The National Consumer Tribunal found that the “on the road fee”, admin fee and handling fee charged by Volkswagen Financial Services South Africa (Pty) Ltd (VWFS) on credit agreements are unlawful. Although this is the first ruling of its kind, a National Credit Regulator spokesperson reported, in a recent ENCA interview, that they have detected this type of conduct by other credit providers as well and are taking the necessary action.
In October 2017, the National Credit Regulator (NCR) issued a compliance notice to VWFS for charging consumers an on-the-road fee, admin fee and handling fee under its credit agreements. The NCR stated that these fees were disguised as service and delivery fees in credit agreements and were in contravention of the NCA. The original notice instructed VWFS to refund consumers and submit an audit report to the regulator. VWFS did not agree with this notice and appealed to the higher authority, the National Consumer Tribunal.
The Tribunal Case
VWFS denied that charging consumers was in contravention of the NCA. It alleged that the dealer charged the disputed amounts in terms of a separate agreement concluded between the consumer and the dealer. They further submitted that it does not render the services billed for by the dealer and does not get paid for them. It merely pays the dealer what the dealer charged the consumer. VWFS, therefore, felt that they cannot be held responsible for charging the fees in contravention of the NCA.
The NCR submitted that the only agreement relevant to the matter before the Tribunal is the credit agreement concluded between VWFS and the consumer. The NCA applies only to that credit agreement, and not the purchase and sale agreement entered into between the consumer and the dealer.
The NCR further submitted that VWFS charged consumers amounts which are prohibited and fall outside the closed lists of charges that may legitimately be imposed as listed in sections 101 and 102 of the NCA.
Questions that the Tribunal then had to answer were:
- “If an item is not listed in section 102(1)(a) to (f) and provided the credit provider meets the requirements of section 102(2), may the credit provider charge the consumer for such items as part of the principal debt / deferred amount?”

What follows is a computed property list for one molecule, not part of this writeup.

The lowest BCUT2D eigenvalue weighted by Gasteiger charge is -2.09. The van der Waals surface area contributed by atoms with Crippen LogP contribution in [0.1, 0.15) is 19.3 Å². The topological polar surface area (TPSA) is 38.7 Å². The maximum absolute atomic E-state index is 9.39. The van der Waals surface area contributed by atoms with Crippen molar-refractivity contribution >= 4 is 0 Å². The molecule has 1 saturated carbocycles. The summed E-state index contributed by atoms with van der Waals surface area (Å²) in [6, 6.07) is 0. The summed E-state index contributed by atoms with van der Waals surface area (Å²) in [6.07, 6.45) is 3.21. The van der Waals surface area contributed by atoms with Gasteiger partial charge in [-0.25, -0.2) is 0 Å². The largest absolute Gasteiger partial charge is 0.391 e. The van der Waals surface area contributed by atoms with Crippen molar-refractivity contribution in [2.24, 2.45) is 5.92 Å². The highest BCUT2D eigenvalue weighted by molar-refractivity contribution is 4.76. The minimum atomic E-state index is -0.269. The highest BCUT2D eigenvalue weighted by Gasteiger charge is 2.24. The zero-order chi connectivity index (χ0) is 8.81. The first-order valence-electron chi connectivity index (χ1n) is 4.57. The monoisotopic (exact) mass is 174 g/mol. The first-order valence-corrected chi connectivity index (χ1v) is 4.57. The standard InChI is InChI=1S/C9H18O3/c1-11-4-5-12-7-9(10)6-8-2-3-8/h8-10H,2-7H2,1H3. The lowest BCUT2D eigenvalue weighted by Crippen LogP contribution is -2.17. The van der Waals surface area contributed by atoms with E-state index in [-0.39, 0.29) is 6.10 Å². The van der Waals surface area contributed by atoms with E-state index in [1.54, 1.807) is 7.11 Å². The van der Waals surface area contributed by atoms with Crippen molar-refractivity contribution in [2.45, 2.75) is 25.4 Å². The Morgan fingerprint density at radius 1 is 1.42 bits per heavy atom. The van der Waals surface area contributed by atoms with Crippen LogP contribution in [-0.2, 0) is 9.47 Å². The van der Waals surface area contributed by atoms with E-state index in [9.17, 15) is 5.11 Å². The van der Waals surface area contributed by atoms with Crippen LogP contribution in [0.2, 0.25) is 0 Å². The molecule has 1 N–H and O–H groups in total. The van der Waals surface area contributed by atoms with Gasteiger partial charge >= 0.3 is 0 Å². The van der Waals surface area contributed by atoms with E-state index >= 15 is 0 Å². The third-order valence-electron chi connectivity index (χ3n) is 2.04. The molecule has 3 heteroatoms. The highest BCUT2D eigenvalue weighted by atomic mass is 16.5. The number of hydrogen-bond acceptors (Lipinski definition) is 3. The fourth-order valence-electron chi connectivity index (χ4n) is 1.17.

- “Does the credit provider have the discretion to include any expense item in the principal debt, as long as it advanced the money to the consumer and deferred the payment thereof?”
The Tribunal’s findings
The Tribunal found that, with regard to the practices of the VWFS in general and in this matter in particular, the ‘on the road’, administrative and handling fees –
- are credit fees or charges prohibited by section 100(1)(a) of the NCA;
- are not credit fees or charges permitted to be charged on a credit agreement in terms of section 101(1) of the NCA;
- are not credit fees or charges that can be included in the principal debt deferred of an instalment agreement or a lease agreement in terms of section 102(1) of the NCA; and
- are disguised or inaccurately disclosed as service and delivery fees in credit agreements in contravention of section 3(e) read with section 92(2) of the NCA.
VWFS was ordered to:
- cease the practice and/or conduct of charging consumers the “on the road” administration and handling fees on credit agreements from April 10, 2019
- to submit written confirmation to the national credit regulator (NCR) to this effect no later than 25 April 2019;
- calculate the total amount of charges, fees or interest levied on the “on the road” administration and handling fees; and
- refund all those consumers charges, fees or interest levied and submit a report by independent auditors to the regulator.
According to a TimesLive article, Volkswagen Financial Services South Africa said it was “reviewing the ruling and obtaining legal advice. We shall revert in due course.”
It will be interesting to see further developments in this space, especially with regards to the conduct of other credit providers. BMW followed a similar approach to Volkswagen, but to the best of our knowledge, the outcome of their appeal is not yet known at this stage.
Click here to download the full National Consumer Tribunal finding.
Click here to read the 2017 Moonstone article titled “Credit Regulator Cracks down again”.